I was recently heartbroken (and yet in no way surprised) to watch a whole room full of committed progressives smile and nod and believe an excited fellow who declared that thermodynamics no longer applied – and free unlimited energy and cures for cancer and all other diseases required only what he reverently recited as a magical recipe for so-many turns of copper wire, and I instantly recognized as a crude, mundane (and in no way supernatural) electrical step-up transformer. Albeit, a filthy one (pixie dust, of course).
Even when he started describing the spiritual side of this wonder in scientific terms (inverting his opening absurdity) he casually violated every principle which I know with certainty applies in that domain – also.
His naive enthusiasm was cute – but the fact that a whole room full of smart and ‘educated’ people ate it up, is the exact sort of deep current of irrationality that makes many people think leftists are delusional idiots – definitely not to be trusted with the books, or the practical logistics side of things. Costs so many incredibly important votes from the middle, every single round of electoral play.
What is truly guesswork, remains an open and fun to play-with question – but those matters that have been well-tested and proven, really can be built upon reliably – as FACT (Thermodynamics goes right at the top of this pile – keystone stuff, ask any working engineer).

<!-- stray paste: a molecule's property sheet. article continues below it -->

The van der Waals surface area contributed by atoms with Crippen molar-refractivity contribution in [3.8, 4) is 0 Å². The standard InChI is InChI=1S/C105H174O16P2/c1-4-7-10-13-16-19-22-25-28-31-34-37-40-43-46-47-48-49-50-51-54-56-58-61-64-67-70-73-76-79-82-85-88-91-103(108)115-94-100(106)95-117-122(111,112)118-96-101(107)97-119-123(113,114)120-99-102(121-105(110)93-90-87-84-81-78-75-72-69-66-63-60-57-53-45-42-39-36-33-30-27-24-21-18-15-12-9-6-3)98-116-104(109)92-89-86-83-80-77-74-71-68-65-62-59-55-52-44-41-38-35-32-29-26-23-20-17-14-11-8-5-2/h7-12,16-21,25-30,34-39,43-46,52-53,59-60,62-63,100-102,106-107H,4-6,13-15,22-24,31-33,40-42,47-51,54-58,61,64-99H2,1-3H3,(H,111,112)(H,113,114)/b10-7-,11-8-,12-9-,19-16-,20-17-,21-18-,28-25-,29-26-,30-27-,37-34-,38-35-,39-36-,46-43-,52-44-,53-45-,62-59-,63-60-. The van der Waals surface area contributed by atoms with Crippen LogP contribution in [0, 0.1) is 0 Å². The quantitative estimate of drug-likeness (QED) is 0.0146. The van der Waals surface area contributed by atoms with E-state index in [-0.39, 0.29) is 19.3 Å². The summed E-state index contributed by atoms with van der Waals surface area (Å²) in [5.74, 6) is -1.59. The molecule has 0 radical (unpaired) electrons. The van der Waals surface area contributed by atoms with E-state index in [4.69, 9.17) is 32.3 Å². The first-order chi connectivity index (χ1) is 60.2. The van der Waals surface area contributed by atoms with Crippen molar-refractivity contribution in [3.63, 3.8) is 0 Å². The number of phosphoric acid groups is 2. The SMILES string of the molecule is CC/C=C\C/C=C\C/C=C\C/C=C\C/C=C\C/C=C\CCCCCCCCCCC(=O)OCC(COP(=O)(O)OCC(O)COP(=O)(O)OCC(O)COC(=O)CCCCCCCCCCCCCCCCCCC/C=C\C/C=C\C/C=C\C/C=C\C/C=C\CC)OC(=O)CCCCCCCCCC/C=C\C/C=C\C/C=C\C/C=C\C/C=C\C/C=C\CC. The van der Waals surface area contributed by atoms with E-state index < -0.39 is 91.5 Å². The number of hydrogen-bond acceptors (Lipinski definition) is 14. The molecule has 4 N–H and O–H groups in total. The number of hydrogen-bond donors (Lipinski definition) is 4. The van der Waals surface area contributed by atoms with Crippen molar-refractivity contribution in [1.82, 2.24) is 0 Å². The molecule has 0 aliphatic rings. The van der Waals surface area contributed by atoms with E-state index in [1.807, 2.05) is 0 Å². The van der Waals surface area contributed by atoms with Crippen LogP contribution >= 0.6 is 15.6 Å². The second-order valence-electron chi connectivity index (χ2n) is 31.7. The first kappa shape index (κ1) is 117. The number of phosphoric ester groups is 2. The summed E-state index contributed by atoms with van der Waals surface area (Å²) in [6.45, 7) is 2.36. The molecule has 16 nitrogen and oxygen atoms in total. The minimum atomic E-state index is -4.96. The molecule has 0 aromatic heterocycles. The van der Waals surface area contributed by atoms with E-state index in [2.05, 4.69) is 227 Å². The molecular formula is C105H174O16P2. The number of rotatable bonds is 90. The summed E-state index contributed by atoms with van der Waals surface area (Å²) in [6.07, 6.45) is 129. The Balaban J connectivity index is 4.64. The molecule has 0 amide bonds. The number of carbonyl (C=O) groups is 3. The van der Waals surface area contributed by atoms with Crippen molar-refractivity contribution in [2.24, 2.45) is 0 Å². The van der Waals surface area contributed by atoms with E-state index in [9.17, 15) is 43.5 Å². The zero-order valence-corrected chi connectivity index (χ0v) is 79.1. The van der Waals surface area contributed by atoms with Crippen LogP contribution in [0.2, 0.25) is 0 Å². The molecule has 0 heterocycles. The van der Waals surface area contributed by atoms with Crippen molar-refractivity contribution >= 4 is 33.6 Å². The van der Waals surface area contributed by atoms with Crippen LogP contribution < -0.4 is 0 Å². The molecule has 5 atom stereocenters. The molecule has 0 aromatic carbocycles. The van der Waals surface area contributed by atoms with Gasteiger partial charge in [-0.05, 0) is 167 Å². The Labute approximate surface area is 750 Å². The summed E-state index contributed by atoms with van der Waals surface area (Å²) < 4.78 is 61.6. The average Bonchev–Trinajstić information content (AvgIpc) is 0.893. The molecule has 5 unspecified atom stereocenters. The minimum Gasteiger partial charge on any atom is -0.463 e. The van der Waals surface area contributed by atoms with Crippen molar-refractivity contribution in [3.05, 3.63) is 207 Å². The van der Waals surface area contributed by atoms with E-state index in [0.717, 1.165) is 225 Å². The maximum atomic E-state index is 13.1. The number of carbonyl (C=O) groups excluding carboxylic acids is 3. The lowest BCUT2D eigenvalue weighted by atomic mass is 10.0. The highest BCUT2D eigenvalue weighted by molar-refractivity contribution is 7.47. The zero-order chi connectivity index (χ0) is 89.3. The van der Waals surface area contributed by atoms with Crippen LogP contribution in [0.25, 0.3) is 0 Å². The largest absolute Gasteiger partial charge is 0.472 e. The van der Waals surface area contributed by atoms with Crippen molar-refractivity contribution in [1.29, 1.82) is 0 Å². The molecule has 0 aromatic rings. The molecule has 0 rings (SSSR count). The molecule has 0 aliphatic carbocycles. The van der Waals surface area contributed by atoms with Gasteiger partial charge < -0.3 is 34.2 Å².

One part of our duty, in caring about the environment and the social climate, is to make sure that we keep working on our intellect and our humility continuously – so we don’t ever get so much more passionate than informed, that we end up accidentally cheerleading for the other team! (as being loud and obviously ignorant, quite reliably does).
I frequently mention to the students I sit for as a model, that there is nothing you can study, which won’t add something interesting to your understanding of the world, and ultimately show up as more richness in your art.
But the same is true a hundred-fold for politics – a thousand for philosophy – and at least a million, for just being a good friend, a wacky human being and having some non-corporate original self-made fun on this crazy moldy humid space-rock we all (begrudgingly, and yet ever so fortunately) share!
Of course, at least eighty-seven percent of all writers of books and makers of art would say a silly thing like that – wouldn’t they?